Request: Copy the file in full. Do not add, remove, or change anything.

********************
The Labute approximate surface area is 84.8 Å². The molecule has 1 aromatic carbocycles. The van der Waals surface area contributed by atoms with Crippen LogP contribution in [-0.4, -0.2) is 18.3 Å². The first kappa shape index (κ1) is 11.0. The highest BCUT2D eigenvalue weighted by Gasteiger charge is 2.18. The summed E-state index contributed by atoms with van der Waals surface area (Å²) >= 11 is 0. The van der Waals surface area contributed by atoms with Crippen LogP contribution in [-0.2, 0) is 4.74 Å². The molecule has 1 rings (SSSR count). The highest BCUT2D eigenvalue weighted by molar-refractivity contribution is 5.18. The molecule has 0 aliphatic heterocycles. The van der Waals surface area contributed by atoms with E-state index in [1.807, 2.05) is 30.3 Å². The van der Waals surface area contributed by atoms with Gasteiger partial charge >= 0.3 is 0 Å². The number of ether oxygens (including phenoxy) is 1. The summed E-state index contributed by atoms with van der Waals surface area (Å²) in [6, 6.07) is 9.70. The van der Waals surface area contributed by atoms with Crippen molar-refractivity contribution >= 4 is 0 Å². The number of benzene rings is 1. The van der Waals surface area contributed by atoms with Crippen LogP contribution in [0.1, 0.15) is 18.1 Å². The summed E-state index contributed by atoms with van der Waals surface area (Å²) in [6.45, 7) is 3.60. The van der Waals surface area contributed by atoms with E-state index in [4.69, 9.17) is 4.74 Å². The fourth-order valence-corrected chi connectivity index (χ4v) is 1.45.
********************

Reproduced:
The Labute approximate surface area is 84.8 Å². The molecule has 1 aromatic carbocycles. The van der Waals surface area contributed by atoms with Crippen LogP contribution in [-0.4, -0.2) is 18.3 Å². The first kappa shape index (κ1) is 11.0. The highest BCUT2D eigenvalue weighted by Gasteiger charge is 2.18. The summed E-state index contributed by atoms with van der Waals surface area (Å²) >= 11 is 0. The van der Waals surface area contributed by atoms with Crippen LogP contribution in [-0.2, 0) is 4.74 Å². The molecule has 1 rings (SSSR count). The highest BCUT2D eigenvalue weighted by molar-refractivity contribution is 5.18. The molecule has 0 aliphatic heterocycles. The van der Waals surface area contributed by atoms with E-state index in [1.807, 2.05) is 30.3 Å². The van der Waals surface area contributed by atoms with Gasteiger partial charge >= 0.3 is 0 Å². The number of ether oxygens (including phenoxy) is 1. The summed E-state index contributed by atoms with van der Waals surface area (Å²) in [6, 6.07) is 9.70. The van der Waals surface area contributed by atoms with Crippen molar-refractivity contribution >= 4 is 0 Å². The number of benzene rings is 1. The van der Waals surface area contributed by atoms with Crippen LogP contribution in [0.1, 0.15) is 18.1 Å². The summed E-state index contributed by atoms with van der Waals surface area (Å²) in [6.45, 7) is 3.60. The van der Waals surface area contributed by atoms with E-state index in [4.69, 9.17) is 4.74 Å². The fourth-order valence-corrected chi connectivity index (χ4v) is 1.45.